The history and role of Cyprus in the Greek state

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  • tchaiku
    replied
    Cretans are, probably, 70% to 80% ancient Greeks.
    Last edited by tchaiku; 07-26-2018, 03:43 PM.

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  • tchaiku
    replied
    Cyprus during Middle Ages ---

    There are no Byzantine churches which survive from this period; thousands of people were killed, and many cities – such as Salamis – were destroyed and never rebuilt. Byzantine rule was restored in 965, when Emperor Nikephoros II Phokas scored decisive victories on land and sea.
    Source (unfortunately no longer available):
    Last edited by tchaiku; 07-15-2018, 12:44 AM.

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  • tchaiku
    replied
    Originally posted by Carlin15 View Post
    - "Martin Kruzius, (1526-1607), an author who was well familiar with Greek, states that the following 5 languages were spoken in Cyprus: Greek, Chaldean, Armenian, Albanian and Italian. Another writer, who lived in 1537-1590, Stephen Lusignan, says that the following 12 languages were spoken in Cyprus, during his day: Latin, Italian, Greek, Armenian, Coptic, Jacobine, Maronine, Assyrian, Indian, Georgian, Albanian and Arabian. (See "Description de toute l'isle de Cypre et des roys ..."
    ''... the tongues of every nation under heaven are heard and read and taught; they are all taught in special schools.''

    But after the Frankish settlement, men ''began to learn French, and barbarized their Greek into what it is to-day'', says Machaeras in the fifteenth century, ''and we write French and Greek so that in the world there is no one who can say what language we use''.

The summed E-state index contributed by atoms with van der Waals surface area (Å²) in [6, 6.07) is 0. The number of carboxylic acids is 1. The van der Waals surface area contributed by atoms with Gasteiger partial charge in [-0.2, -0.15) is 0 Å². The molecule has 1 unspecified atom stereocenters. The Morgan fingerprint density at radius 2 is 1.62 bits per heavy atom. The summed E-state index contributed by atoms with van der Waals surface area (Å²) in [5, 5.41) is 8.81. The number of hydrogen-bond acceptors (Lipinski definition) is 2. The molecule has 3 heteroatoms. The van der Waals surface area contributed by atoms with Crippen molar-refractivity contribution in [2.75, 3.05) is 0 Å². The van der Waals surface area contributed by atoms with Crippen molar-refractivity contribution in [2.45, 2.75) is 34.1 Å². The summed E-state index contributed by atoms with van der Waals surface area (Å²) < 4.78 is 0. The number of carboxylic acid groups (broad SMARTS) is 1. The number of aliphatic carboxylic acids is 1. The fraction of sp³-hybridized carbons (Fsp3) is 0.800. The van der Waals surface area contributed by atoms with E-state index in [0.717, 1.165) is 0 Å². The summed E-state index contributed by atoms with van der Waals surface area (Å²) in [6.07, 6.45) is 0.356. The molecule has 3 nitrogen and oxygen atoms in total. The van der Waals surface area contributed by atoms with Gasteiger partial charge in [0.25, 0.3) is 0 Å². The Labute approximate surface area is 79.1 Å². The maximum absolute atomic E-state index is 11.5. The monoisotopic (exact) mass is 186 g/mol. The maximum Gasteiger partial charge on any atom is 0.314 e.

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  • Carlin
    replied
    Venice was a hub of transportation of slaves to Tuscany and Catalonia (many were Slavs). From the 12th century, sugar plantations in Cyprus and Sicily were fuelled by slave labour. During the 15th century, the Portuguese transported over 150,000 slaves to their possessions and Spain issued vast allocations of slaves to settlers in Mexico.

    (We may never know how many slaves ended up being transported to Cyprus.)

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  • tchaiku
    replied
    Cyprus -
    But after the Frankish settlement, men 'began to learn French, and barbarized their Greek into what it is to-day', says Machaeras in the fifteenth century, 'and we write French and Greek so that in the world there is no one who can say what langauge we use'.

    Sir George Francis Hill (1867-1948), was perhaps best known as a numismatist, although his scholarly interests and accomplishments included a range of time periods and subjects. A classicist by training, Hill built his career at the British Museum's department of coins and medals. In his forty-three years there he produced volumes on coins of antiquity; Greek history and art; coins, heraldry, and iconography of medieval and Renaissance Italy; and treasure troves. In 1931 Hill became the Museum's director and principal librarian, the first archaeologist to hold this post. His four-volume History of Cyprus (1940-52) ranged from Cyprus's earliest years to the twentieth century, and became the standard text on the subject. It is a valuable resource for scholars of the country, of antiquity and of the Mediterranean world. Volume 2 commences Hill's investigation of the Frankish period (1192-1432), which he continues in Volume 3.